Perpetual construction zones, fenced in job sites, holes in the ground that appear and are then camouflaged by structures of grand, modern magnitude; in an age of dilapidated structures and urban visions, urban development is constantly intertwined within the carnations of what can be and what was. But within these visions of progressive creation, there is a loss of days of old, of what was. (Re)Construction within the confines of urban environments is a relevant, debatable, and often contested utilization of resources by parties with goals and missions of their own. Whose opinions matter more when someone’s life or property is in direct conflict with what is believed to be the “public interest”?

One of the more notorious figures of this type of urban reclamation is Robert Moses, a metropolitan planner who utilized eminent domain to create his visions of what he believed to be the most practical use of land. Eminent domain is a tool that “…allows governments to take land at the fair market value if there is a greater good that needs to be served”(Younkain 2009, 10). Moses is recognized as one of the fathers of efficient automobile transportation prior the popularity of automobiles in the United States because of his vision to make the transportation system better. What he is most recognized for is the projects he created, the bridges and tunnels connecting the boroughs and the highway systems, at the cost of land that housed thousands of families for many years. His notoriety came from the fact that “Practically everything he built meant that something needed to be destroyed first” (Younkain 2009, 10). This idea resonates with me because Moses accomplished his goals at all costs, sacrificing whatever necessary to complete the projects he imagined and was able to do this at the expense of the population. What would the world look like with planners like Robert Moses creating city, suburban, or redevelopment plans?  With the checks and balances in place now, I am glad to say that question will most likely not be answered.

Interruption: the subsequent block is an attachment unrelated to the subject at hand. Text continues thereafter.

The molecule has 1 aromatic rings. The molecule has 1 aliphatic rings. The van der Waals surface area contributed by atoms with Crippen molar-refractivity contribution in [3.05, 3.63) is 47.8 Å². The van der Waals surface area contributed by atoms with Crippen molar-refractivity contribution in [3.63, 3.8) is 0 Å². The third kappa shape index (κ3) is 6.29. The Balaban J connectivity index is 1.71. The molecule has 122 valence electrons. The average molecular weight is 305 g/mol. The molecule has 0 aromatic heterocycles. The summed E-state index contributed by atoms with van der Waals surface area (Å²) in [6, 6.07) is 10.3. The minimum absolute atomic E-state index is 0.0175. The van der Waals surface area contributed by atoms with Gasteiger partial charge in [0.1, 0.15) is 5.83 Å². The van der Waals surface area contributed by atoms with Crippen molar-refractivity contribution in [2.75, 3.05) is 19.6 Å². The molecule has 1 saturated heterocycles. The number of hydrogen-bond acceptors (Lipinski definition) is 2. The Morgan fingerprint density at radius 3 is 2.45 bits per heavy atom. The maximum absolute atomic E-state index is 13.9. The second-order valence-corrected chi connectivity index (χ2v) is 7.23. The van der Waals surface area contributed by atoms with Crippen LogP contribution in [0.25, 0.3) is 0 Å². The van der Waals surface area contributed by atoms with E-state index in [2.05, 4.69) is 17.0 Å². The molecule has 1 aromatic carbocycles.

Looking to the Rutgers New Brunswick community one can find immediate, fruitful locations to discuss the positive or negative opinions that redevelopment has to offer on a continuously growing community in a town rich in history. One such location that offers clashing opinions is that of the Scott Hall bus stop which, up until last year, was previously a parking lot that was also the hub of multiple food trucks. As a location orientated in providing entertainment and comfort to College Avenue residents, the location in it of itself created a legacy that continued and perpetuated the social story that is “New Brunswick College Student”. While presented as a local novelty, the importance of this place in this objectively significant space is easy to recognize because of its proximity to the Rutgers Campus, a characteristic that is both finite and a commodity. The use of this space by the city and the institution supersede that of what was once there, a parking lot and a centralized location to sell food. Once the different utilizations of that land is contrasted, a larger picture is created that gives credence to why the land was procured and is being developed the way that it is: there are jobs being created to create a modern structure and what was once a single lot is going to be a residence to live and to spend. The contestation of losing its original significance to Rutgers students is outweighed by the more efficient uses of that specific plot of land. In densely populated areas like New Brunswick, where such a large population lives, it makes sense when planners and developers want to maximize the use of areas with as much foot traffic as this location and while I am not here to compare the displacement of thousands of people to the loss of a central grease truck location, I am trying to say that proximity and location are major proponents in how land can be used.

Works cited:

Younkain, Kara; Carrion, Carlos; Lu, Jack. Case Study 3: Robert Moses- The Master Builder. October, 2009.